Ripper Street – 1.01 – I Need Light

Matthew Madfadyen returns with the BBC’s new Ripper-free Ripper drama! We take a look at the first episode.

A couple of years ago now, the BBC lost adult action-drama flagship Spooks. In 2012, they tried to replace it with Hunted, which shared content and style with its predecessor, but none of the characters or actors. That didn’t entirely work out, so now we have Ripper Street – nothing like Spooks in content or setting, but does feature original star Matthew Macfadyen.

This one focuses on detectives in Victorian London, trying to solve crimes in the aftermath of Jack The Ripper’s reign of terror, and the first episode aired a few nights back. I’m just back from my Christmas break, and need new fodder for weekly reviews. This will do nicely. Onward, my good people!

Rippper-Dee-Doo-Dah, Ripper-Dee-Dum-Dee-Dum

Watching Ripper Street is an odd experience – you get the feeling it should be much better than it is. Period detective drama is the kind of thing the Beeb do well, Macfadyen is a great lead actor who I’ve sorely missed on weekly shows and Jack The Ripper is an evocative subject matter. Hell, ITV squeezed success out of him with Whitechapel, which also starred a former Spooks section chief. Coincidence?

Well, let’s not speculate. The debut episode of Ripper Street, anyway, suffers badly from a slow, drifting plot. It clearly wants to introduce its characters whilst leaving room for dark revelations in later episodes, but that means all we get are the briefest of intros to each, and the mystery that gives the episode its story is quite thin as well. Macfadyen as Detective Reid is good enough to make “reticient detective” interesting, and Jerome Flynn (of Game of Thrones and Robson & Jerome fame) isn’t bad either as the amusingly brutal sidekick, but still. Watching those two characters stomp around Victoriana for an hour shouting at people only goes so far – things really start to plod mid-way.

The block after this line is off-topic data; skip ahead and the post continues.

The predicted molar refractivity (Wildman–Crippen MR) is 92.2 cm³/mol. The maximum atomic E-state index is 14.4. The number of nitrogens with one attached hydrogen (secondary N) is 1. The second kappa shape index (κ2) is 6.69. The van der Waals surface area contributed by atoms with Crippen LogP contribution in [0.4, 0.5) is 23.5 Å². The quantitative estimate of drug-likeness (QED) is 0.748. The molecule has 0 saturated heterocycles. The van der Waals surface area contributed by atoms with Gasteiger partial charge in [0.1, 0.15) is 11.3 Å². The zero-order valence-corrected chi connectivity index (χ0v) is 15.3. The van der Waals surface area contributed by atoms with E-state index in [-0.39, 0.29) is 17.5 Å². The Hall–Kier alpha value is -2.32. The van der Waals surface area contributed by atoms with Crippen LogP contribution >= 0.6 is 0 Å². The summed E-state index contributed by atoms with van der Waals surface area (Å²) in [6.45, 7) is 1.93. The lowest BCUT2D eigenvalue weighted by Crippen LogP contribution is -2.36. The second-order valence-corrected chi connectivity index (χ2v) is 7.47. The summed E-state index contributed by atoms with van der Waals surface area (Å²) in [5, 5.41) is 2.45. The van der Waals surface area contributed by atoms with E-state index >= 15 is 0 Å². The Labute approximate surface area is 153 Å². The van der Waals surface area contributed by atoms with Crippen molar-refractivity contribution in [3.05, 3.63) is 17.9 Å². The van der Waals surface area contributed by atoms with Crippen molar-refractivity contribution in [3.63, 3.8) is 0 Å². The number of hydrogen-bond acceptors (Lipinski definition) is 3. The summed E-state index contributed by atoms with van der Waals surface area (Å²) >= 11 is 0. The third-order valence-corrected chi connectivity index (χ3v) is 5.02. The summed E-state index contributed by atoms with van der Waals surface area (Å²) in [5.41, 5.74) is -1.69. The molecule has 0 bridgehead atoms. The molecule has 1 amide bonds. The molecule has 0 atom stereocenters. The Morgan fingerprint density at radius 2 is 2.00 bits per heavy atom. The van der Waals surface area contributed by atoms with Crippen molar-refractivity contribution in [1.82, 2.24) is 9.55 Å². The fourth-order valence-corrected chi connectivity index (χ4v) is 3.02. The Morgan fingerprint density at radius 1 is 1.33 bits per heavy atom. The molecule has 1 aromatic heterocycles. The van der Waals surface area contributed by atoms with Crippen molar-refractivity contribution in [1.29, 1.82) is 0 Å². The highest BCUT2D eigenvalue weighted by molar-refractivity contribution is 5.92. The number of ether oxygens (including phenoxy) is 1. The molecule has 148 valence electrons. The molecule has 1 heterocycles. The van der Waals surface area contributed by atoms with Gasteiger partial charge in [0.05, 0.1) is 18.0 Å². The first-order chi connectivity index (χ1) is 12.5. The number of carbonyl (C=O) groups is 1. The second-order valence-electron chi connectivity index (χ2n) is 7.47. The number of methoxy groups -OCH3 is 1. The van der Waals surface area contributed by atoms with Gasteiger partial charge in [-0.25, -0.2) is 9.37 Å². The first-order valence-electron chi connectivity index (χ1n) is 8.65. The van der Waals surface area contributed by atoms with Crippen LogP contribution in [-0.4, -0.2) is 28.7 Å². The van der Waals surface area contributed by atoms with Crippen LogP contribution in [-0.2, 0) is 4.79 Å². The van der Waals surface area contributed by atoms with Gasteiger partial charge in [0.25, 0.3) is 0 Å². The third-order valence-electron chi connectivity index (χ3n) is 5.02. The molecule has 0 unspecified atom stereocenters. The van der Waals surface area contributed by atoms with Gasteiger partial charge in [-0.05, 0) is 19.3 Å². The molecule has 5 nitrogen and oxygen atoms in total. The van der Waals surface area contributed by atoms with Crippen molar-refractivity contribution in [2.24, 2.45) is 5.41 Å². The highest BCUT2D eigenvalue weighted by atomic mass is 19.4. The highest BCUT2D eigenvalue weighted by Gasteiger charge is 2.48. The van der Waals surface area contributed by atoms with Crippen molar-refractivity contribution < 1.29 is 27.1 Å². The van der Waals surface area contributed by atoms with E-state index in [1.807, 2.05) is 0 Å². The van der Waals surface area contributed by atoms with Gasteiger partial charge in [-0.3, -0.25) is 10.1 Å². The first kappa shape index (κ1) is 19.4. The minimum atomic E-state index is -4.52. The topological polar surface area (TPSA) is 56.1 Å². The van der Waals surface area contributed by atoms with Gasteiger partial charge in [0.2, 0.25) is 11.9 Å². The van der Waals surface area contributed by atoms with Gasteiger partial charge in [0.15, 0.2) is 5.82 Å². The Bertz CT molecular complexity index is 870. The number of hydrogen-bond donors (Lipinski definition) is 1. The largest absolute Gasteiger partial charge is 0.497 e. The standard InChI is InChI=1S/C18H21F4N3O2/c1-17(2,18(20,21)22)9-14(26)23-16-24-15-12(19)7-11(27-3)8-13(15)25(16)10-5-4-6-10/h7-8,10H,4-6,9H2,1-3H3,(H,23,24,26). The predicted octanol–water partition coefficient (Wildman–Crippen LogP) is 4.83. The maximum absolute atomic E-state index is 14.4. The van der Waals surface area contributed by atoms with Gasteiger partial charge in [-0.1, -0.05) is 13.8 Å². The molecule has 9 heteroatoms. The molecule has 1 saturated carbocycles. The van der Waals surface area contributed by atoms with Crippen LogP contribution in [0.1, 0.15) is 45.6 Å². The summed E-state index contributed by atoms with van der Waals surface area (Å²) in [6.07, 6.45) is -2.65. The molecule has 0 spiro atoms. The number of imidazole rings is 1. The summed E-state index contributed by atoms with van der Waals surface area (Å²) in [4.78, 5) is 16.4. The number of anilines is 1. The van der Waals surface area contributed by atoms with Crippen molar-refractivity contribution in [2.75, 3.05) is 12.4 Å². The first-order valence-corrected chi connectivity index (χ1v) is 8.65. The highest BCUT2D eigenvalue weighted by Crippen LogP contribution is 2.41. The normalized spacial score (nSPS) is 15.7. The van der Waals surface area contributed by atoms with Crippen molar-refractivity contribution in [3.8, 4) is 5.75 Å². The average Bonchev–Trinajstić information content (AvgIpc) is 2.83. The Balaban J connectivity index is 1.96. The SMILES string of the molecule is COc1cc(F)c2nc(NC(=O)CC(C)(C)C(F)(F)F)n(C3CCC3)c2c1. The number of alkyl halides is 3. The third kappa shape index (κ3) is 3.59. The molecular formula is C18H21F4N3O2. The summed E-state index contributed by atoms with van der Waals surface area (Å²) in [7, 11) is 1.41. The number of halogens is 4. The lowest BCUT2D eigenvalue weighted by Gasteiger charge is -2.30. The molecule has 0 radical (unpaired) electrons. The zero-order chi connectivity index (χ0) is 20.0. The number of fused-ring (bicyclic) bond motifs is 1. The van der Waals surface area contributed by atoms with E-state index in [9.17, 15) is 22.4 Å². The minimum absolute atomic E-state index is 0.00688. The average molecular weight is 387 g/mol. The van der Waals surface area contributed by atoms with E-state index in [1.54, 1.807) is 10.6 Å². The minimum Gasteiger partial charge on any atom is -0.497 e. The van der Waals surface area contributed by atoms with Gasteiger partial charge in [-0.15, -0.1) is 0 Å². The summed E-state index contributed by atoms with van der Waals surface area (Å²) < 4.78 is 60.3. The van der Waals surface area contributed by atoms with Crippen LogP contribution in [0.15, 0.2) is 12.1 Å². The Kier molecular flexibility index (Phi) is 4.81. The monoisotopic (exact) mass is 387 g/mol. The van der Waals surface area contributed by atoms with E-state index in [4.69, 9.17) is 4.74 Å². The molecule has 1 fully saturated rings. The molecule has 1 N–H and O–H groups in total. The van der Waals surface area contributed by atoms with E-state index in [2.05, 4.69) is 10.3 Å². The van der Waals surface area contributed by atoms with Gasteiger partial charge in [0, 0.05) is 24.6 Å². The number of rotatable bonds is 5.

It wasn’t all awful, the ending finally pulled some tension together. and the inevitable knowing nods to modern technology were mostly fun, too. Detective Reid’s reaction to the movie camera during the climax works well, as does the amusing Victorian-era tabloid journo – I don’t know if they could push it much further without slipping into smugness though.

The dialogue is relishing the chance to hit flowery olde English, and I’m in two minds about it. The speech grounds it in the period and helps it stand out from all the other terse, smartypants cop shows out there. Still, it also takes you out of the action when they push the “How many words can we use to make our point?” game too far. And while I’m talking about dialogue – did anyone else struggle to understand Adam Rothenberg’s American Captain Jackson character? Everyone else was fine, but I had to glean much of his speech from inference.

“All The Men Are Cops, All The Women Are Prostitutes, We Can Close The School Careers Office!”

There was annoyance on Twitter about the not-great gender politics at play, and I can see some of their point. Yes, we get the shots of sliced-up women that are inevitable in Ripper stories, but they’re fairly brief and at least the ending establishes we won’t be going there every week. The stark division of all male characters being policemen and the female ones all prostitutes is more irritating, and also symbolises one of the wider problems here: it’s not yet doing much interesting or new with its concept. You could see from a mile off that this particular killing would be a non-Ripper death, as otherwise the premise of the series is disproven, and that inevitable climax robs the episode of tension.

Many shows get around the predictability of pilot episodes by having one of the seeming main characters end up dying or being the villain, but Ripper Street doesn’t even do that – the bad guy really is just some dude.

In short, then: I’m on board for a few episodes more, because I like the idea of a Victorian era detective show starring Matthew Macfadyen, but this first episode suffers from major first-week problems: predictable ending, endless exposition and a feeling that they’re saving all the interesting stories for later. The acting is good enough that it isn’t completely unwatchable, but the stretch in the middles does get rather dull. Hopefully it picks up in future weeks.

So, did you watch Ripper Street? Am I miles off base with my critical appraisal? Thoughts welcome.

Ripper Street airs on Sundays at 9PM on BBC One. More info on the BBC Official site, check out the first episode on iPlayer here. Beware the Gruffalo.

Nick Bryan

Updated: Jan 02, 2013

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